But will consumers go along with it? I think so. I actually think most people would welcome ads that were more relevant to them. It annoys us when we see an ad for something we’re completely uninterested in, but, go ahead, please do send me a coupon for something I’m about to buy anyway!
Google’s Adwords are more effective than banner ads, simply because they’re more targeted, and this accuracy will only increase with the proliferation of location data. I think as long as the social networks continue to give users compelling reasons to ignore their privacy concerns and share their location with friends, users will not only tolerate any targeted ads sent their way, but they also might even welcome them.
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- Geononymity, Geoprivacy, and Geopublicy (stoweboyd.com)
- Yelp! Changing the Local Game Some More (ducttapemarketing.com)
- Forget about checking in on Foursquare or Gowalla just stream your location on my tracks all the time (loiclemeur.com)
- Ten Of The Top Ten: Advertisers, Markets And Tips (adbean.net)
- Look out, Foursquare! Gowalla adds trips and bookmarks (downloadsquad.com)
February 9, 2010 No Comments
I’ve been trying to wrap my head around the Apple iPad since it was announced a couple of weeks ago. From Apple’s promotional video it seems they think the typical user will use it lying down on his couch with his knees up. Maybe. But maybe there’s another place that would work well. I think a great place for an iPad is in your car, mounted on the passenger-side dashboard.
In this case it basically becomes the über PND–maps from Google, turn by turn directions from any number of 3rd party vendors, and a whole slew of “what’s nearby” apps like Geodelic, Aloqa, even plain old Google. And then of course you have the built in iPod app with music, audio books, podcasts and movies. Oh and you also have a web browser and email for anything else.
This is definitely not something you want to put anywhere near the driver, but for the rest of the passengers in the car it could be a great way to pass the time on long road trips. And with the bigger form factor than the iPhone, it would be a lot better-suited to the tasks above.
February 8, 2010 1 Comment
On Wednesday Apple posted a bulletin in their iPhone Dev Center regarding how (not) to use the Core Location module in the iPhone SDK. In short:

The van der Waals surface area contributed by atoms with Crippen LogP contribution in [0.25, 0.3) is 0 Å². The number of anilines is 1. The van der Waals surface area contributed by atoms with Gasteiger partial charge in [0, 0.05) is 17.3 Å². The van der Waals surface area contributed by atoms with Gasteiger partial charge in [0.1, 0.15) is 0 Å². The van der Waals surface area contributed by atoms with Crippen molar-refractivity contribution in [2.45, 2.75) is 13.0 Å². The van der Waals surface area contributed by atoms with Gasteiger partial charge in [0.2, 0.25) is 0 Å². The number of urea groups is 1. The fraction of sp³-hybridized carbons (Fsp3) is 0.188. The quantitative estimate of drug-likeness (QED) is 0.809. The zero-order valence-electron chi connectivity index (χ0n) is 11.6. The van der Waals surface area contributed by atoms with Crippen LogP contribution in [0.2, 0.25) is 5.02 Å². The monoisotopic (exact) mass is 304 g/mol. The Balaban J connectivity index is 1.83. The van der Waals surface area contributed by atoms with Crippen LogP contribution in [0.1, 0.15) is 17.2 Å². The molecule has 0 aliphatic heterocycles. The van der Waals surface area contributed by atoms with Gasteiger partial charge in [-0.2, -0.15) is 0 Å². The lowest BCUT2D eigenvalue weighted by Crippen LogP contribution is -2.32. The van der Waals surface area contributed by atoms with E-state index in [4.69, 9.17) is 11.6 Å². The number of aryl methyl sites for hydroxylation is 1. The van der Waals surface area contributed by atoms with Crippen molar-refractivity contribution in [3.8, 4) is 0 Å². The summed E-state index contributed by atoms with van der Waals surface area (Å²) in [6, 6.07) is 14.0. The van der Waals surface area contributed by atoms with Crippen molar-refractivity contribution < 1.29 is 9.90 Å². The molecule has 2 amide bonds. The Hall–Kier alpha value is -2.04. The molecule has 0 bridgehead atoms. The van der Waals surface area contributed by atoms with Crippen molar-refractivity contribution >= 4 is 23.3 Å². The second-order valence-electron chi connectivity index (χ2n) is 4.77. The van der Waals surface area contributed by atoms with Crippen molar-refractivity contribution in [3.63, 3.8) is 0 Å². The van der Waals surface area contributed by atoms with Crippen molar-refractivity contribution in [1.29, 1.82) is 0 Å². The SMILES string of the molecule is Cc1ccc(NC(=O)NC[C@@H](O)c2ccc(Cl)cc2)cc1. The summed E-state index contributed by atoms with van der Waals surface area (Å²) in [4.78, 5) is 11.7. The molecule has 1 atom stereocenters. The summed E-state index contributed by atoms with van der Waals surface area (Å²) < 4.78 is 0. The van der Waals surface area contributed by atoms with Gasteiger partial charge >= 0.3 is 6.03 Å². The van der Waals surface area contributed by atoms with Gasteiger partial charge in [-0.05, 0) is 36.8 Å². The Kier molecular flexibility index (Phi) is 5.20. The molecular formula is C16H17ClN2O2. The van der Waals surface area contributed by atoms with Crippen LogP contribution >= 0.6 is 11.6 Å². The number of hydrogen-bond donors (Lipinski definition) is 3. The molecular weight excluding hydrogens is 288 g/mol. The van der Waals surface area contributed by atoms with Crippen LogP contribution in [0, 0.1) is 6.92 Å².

If you build your application with features based on a user’s location, make sure these features provide beneficial information. If your app uses location-based information primarily to enable mobile advertisers to deliver targeted ads based on a user’s location, your app will be returned to you by the App Store Review Team for modification before it can be posted to the App Store.
Now I’m not saying it’s not a good idea to provide your users with useful information in addition to ads, but it’s kind of weird that Apple would make this a policy in their App Store review process. (Unless of course they’re doing it so as not to interfere with whatever they are working on from the acquisition of Quattro Wireless.)
However, I see it as yet another reason to bypass Apple’s heavy-handed review process and build your location-based service as a web app with the HTML5 Geolocation API.
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February 5, 2010 No Comments
Even if the Apple iPad solves the problems of scale with digital maps, there is still the issue that annotating maps is far more difficult on a computer than on paper. But a handful of companies are creating applications that seek to alleviate this pain. One of the more interesting ones is Scribble Maps.
Scribble Maps lets you draw on Google Maps and publish your drawings as jpegs, embedded (interactive) maps on a web page, or as KML layers that can be imported into Google Earth. In their pro version (currently in beta) you can also import geospatial data from shapefiles or spreadsheets, and manage your drawings in layers a la Photoshop.
Scribble Maps recently released this video that gives you a quick preview of what can be done with the software. Pretty cool stuff.
January 28, 2010 No Comments
This is one of the more interesting uses of Google Maps I’ve seen. A group of Turkish activists, protesting their government’s censorship of websites such as YouTube, and Last.fm, have organized a “virtual march” on Google Maps.